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4 tips to improve child's experience with online therapy


In our, hopefully, post-pandemic world, online therapy is more popular than ever. It offers the benefits of mental health support from the comfort of your home. In my own practice as a mental health therapist, I find myself working with more children online than ever before. Online therapy is becoming more tailored to children and teens as we look towards the future. So, how can caregivers support their child’s mental health needs in this modern era?


 Here are four tips to improve your child’s experience with online therapy:

 

1)    Creating a Space

  • When helping your child create their therapy space, just remember the three C’s – comfortable, comforting, and confidential.

    • For example, park your child on their favorite chair, help them find a stuffed animal or fidget toy, and ensure no one will overhear their therapy session.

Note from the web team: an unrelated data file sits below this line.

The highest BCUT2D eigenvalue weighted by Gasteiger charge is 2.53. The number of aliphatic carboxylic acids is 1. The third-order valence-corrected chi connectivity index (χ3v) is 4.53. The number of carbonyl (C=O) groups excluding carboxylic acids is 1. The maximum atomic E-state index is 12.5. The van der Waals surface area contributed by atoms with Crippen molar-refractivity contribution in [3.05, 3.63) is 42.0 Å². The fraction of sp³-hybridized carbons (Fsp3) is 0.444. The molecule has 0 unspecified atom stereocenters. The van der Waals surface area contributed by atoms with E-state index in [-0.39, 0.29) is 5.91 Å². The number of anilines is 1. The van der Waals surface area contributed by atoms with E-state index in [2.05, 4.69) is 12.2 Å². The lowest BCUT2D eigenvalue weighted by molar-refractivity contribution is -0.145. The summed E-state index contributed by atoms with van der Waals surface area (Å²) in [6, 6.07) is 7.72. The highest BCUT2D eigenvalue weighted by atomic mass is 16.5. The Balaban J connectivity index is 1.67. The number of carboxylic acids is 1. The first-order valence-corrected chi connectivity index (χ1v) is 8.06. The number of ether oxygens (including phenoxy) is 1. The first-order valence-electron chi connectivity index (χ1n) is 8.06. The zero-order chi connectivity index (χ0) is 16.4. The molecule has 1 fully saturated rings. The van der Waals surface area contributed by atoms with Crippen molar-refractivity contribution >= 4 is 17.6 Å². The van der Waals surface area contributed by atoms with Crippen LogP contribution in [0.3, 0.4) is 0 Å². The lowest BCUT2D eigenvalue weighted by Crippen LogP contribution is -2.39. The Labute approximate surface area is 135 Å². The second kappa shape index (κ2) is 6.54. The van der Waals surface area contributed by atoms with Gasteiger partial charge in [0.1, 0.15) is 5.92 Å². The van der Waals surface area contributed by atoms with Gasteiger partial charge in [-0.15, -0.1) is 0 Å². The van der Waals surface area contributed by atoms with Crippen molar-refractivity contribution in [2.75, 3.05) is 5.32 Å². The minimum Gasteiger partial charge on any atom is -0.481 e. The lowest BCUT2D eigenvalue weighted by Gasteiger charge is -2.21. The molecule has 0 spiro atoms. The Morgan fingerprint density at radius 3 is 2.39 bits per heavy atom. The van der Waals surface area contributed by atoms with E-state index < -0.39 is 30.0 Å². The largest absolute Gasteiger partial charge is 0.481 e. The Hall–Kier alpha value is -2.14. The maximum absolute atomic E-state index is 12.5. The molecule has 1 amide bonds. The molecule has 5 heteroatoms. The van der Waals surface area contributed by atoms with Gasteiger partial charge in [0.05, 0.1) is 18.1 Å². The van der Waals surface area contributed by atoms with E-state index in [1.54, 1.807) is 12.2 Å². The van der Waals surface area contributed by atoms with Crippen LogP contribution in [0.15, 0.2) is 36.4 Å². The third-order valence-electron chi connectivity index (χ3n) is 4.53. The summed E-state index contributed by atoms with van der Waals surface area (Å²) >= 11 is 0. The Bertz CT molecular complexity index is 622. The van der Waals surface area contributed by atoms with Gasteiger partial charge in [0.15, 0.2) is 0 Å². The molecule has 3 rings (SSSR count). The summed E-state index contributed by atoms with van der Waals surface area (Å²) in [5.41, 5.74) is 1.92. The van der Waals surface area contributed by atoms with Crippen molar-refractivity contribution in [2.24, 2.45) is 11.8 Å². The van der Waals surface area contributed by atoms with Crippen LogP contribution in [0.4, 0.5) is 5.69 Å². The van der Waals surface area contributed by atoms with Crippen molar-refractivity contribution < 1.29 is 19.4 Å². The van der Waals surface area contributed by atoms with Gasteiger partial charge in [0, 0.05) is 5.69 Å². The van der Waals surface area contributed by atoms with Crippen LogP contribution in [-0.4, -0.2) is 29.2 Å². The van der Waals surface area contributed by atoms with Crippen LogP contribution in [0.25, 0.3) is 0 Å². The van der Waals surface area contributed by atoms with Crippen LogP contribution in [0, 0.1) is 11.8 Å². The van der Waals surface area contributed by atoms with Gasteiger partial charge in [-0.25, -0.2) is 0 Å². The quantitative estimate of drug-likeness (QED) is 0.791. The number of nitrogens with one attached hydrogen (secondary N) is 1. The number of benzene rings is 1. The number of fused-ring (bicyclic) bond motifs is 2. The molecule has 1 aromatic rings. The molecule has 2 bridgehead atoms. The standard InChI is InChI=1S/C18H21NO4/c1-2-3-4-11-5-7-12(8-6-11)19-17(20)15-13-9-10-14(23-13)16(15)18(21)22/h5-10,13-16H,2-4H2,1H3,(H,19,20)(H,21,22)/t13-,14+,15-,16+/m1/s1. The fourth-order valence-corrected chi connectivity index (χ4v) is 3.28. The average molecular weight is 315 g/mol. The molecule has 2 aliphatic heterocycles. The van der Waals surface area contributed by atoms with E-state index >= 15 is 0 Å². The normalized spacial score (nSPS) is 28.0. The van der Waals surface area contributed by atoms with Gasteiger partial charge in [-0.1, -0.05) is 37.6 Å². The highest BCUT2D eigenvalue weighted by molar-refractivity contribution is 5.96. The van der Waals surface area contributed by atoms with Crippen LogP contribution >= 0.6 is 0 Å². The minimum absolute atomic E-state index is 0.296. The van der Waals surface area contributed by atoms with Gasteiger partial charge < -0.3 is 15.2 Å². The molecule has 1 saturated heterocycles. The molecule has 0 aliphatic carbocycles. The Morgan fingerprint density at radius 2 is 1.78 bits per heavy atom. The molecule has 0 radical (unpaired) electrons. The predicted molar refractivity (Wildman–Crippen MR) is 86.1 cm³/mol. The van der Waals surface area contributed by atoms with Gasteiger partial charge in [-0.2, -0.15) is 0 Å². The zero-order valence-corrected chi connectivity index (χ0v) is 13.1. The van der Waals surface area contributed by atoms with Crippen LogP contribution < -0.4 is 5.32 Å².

2)    Addressing the Unknown

  • Therapy can be a scary experience for folks of all ages – help calm any nerves your child might be experiencing by laying out what to expect during online therapy.

    • Your child will spend 40-50 minutes one-on-one with the therapist to talk, play games, or create art.

    • The therapist’s number one priority is to keep your child safe. This means that the therapist will maintain your child’s privacy unless the therapist notes a safety issue that needs to be shared with you.

    • At the end of the session, you will spend 10-15 minutes speaking with the therapist to support you in supporting your child.


 

3)    Tech Support – the IT guy’s name is Kevin.

  • We don’t actually have an IT guy, but don’t fret, your child or teenager likely knows their way around a computer. It’s important for you to be available during the session just in case your needed for tech troubleshooting.

 

4)    Communication Before and After Session

  • Have a conversation with your child about how you can support them both before and after their session. Options may include a specified amount of alone time (10-15 minutes) before a check-in, hugs and/or snuggles, movement, or time outside. These are all activities to help your child regulate after an emotional session.



Grace Skattebo, MA, LPC, works with individuals of all ages. She is currently accepting new clients. ttebo MA, LSkatteboPCC

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